by Michael Wells
It’s after 2:00am and what a surprise, I can’t sleep. Brady’s temperature just hit 103.4° and I just gave him some Tylenol. It’s extremely difficult to stay off what my sister Kathy calls, “the pity potty” as all I can think of is: WHY?
We had 72 days of Brady in his most wondrous glory. He is just an absolutely amazing child; bright, personable, loving, and quick; way beyond his age. His mannerisms are just endearing. He says “thank you” and “please” at the appropriate times. In fact, to add impact, he will also “sign” the word “please” as he speaks it. We actually had to start spelling words such as “walk” because if we said that word a loud, Brady would respond with “shoes” and be off to get his shoes and insist on going for a walk. He started learning the few French words I know and his sign language skills continue to flourish. The French I am responsible for, the signing it’s all Brady and Baby Einstein videos.
He is my shadow! I cannot go to the bathroom, I cannot work in the yard, and I cannot take a shower without him at my side. He has to (wants to) participate in everything I do. On Sunday mornings he insists on having his high chair moved into the kitchen to help me cook breakfast and he will get very upset with you if he is not allowed to put the coffee filter into the coffee maker. I don’t mean to sound braggadocios but he is just a remarkable baby who deserves a shot at life.
During our many walks, Brady started to learn our neighbors’ names. He could say; Tony, Miss Alice, Mr. & Mrs. Pagan, Aunt Ellen & Uncle Frank as well as the names of virtually every dog insight. I will miss our walks more than imaginable.
Nurse Mary just came into our room and told me to go to bed. More accurately sternly instructed me to get some sleep. Right now sleep is not a very high priority. Sherrie went home tonight with her parents; she needs to pack our “long term stay” supplies. Brady’s Grandparents’ Jan & Gary (as you would expect) took the news very hard. I had my sister Doreen inform my 91 year old Mom and I am not looking forward to talking with her later today.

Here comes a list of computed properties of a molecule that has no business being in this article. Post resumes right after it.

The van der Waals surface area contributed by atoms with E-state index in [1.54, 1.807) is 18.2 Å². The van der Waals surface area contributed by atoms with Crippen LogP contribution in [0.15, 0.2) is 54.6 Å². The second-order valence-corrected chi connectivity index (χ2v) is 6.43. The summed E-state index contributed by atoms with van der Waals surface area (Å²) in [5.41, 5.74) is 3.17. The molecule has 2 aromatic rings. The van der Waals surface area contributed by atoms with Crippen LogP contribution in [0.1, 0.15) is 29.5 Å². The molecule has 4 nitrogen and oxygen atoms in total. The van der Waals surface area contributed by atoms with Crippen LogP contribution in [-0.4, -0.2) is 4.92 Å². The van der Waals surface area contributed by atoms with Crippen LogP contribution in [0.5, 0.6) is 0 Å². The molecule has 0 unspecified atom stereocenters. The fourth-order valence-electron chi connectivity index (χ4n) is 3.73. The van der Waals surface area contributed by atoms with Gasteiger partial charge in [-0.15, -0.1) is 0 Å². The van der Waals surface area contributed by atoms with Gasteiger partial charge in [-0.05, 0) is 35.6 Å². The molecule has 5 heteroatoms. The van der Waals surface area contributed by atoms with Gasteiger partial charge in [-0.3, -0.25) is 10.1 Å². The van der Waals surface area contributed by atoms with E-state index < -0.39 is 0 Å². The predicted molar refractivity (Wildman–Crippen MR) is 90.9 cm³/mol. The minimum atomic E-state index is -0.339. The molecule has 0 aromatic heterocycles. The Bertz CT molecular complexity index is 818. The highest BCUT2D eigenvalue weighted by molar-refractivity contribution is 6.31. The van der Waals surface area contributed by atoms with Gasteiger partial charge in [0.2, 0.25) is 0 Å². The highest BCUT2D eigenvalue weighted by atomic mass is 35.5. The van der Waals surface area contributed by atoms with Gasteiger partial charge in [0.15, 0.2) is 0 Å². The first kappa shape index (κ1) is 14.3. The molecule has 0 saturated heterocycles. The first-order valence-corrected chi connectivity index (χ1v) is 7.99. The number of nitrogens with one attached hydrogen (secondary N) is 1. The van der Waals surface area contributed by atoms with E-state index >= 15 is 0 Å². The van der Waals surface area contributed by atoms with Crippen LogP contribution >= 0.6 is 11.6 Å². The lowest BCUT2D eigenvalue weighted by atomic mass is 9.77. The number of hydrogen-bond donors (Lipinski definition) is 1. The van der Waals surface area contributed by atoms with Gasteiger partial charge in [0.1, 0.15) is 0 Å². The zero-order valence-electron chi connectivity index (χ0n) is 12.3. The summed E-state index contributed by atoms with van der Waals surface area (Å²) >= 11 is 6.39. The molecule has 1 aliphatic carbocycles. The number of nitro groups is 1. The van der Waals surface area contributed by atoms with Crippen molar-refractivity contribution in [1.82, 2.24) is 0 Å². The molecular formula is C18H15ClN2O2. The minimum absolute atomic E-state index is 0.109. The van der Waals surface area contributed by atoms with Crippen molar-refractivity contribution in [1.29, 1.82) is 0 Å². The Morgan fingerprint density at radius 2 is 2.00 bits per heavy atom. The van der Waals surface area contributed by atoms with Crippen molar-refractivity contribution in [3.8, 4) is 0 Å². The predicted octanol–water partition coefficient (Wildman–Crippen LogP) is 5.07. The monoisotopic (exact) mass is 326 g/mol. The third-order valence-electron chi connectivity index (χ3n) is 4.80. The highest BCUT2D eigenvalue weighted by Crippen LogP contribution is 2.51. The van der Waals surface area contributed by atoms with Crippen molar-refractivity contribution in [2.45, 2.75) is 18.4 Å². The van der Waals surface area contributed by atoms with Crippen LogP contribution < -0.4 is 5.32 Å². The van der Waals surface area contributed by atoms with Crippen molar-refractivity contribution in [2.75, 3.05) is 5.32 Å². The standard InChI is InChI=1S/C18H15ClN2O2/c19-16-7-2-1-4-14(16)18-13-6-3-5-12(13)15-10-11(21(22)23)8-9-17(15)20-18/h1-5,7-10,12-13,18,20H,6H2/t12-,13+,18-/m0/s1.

I don’t know what to say. The odds are so awful; the path ahead is so long and treacherous with no guarantees of the outcome, it’s really difficult not to go to “the pity potty.” That said, I will try my best to keep this journal focused on Brady for it is he who will be enduring the pain, it’s just so difficult to watch.
Until next time, anything that can help our baby is more than appreciated. Prayers, hugs and good thoughts are always welcomed but a donation to any pediatric group to find a cure is the absolute BEST way to honor Brady.
It’s been a rather tough Saturday. Brady continues to spike fevers (101 – 102.5) and his blood count has headed into transfusion range. He’s currently sleeping and he has just not been our Brady. He is now receiving morphine (intravenously) and we do not need to have a clock to know when it’s time for another dose. This disease has accelerated at a pace which is just mind-boggling. Brady has been in and out of pain all day. He is battling his leukemia and the Roseola virus. Roseola is an acute disease of infants and young children in which a high fever and skin rash occurs.
It’s overwhelming to see our baby go from what apparently seemed to be a healthy child to his current condition. He is just so ill, all he does when he is awake is call; “Mama, Mama” over and over again. It’s just heartbreaking to see your baby in such distress and not be able to do anything but hold him.
Brady is as sick as we have ever seen him. He will be getting a blood transfusion tonight. Well, Brady just woke up and I need to help Sherrie attend to him. I’ll write again soon…
“8 Years Later—Still No Cure for Pediatric Cancer” is a series of posts revisiting the journal kept by Sherrie and Michael Wells during the cancer diagnosis and treatment of their son, Brady Michael. Hopefully these entires will provide an understanding of the journey families face when dealing with these horrific diseases and of the important work the Hugs for Brady Foundation does.